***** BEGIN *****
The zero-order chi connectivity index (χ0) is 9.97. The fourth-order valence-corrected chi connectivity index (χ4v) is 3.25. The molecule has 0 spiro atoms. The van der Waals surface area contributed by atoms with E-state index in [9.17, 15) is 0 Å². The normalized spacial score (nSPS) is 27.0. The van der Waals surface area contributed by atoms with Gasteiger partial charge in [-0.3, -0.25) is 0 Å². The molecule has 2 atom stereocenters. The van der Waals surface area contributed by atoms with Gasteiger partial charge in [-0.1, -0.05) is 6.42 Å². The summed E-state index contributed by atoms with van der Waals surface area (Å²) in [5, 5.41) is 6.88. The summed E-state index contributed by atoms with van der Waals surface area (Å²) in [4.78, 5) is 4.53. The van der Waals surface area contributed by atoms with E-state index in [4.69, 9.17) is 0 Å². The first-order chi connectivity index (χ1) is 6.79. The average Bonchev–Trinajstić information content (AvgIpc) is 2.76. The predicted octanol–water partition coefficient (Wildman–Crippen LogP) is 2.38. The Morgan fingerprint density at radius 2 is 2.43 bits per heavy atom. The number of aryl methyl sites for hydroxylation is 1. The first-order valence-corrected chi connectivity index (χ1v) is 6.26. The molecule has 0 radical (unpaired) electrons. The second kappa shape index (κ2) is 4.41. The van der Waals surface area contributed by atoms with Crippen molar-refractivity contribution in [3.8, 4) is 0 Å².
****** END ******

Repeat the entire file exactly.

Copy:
The zero-order chi connectivity index (χ0) is 9.97. The fourth-order valence-corrected chi connectivity index (χ4v) is 3.25. The molecule has 0 spiro atoms. The van der Waals surface area contributed by atoms with E-state index in [9.17, 15) is 0 Å². The normalized spacial score (nSPS) is 27.0. The van der Waals surface area contributed by atoms with Gasteiger partial charge in [-0.3, -0.25) is 0 Å². The molecule has 2 atom stereocenters. The van der Waals surface area contributed by atoms with Gasteiger partial charge in [-0.1, -0.05) is 6.42 Å². The summed E-state index contributed by atoms with van der Waals surface area (Å²) in [5, 5.41) is 6.88. The summed E-state index contributed by atoms with van der Waals surface area (Å²) in [4.78, 5) is 4.53. The van der Waals surface area contributed by atoms with E-state index in [4.69, 9.17) is 0 Å². The first-order chi connectivity index (χ1) is 6.79. The average Bonchev–Trinajstić information content (AvgIpc) is 2.76. The predicted octanol–water partition coefficient (Wildman–Crippen LogP) is 2.38. The Morgan fingerprint density at radius 2 is 2.43 bits per heavy atom. The number of aryl methyl sites for hydroxylation is 1. The first-order valence-corrected chi connectivity index (χ1v) is 6.26. The molecule has 0 radical (unpaired) electrons. The second kappa shape index (κ2) is 4.41. The van der Waals surface area contributed by atoms with Crippen molar-refractivity contribution in [3.8, 4) is 0 Å².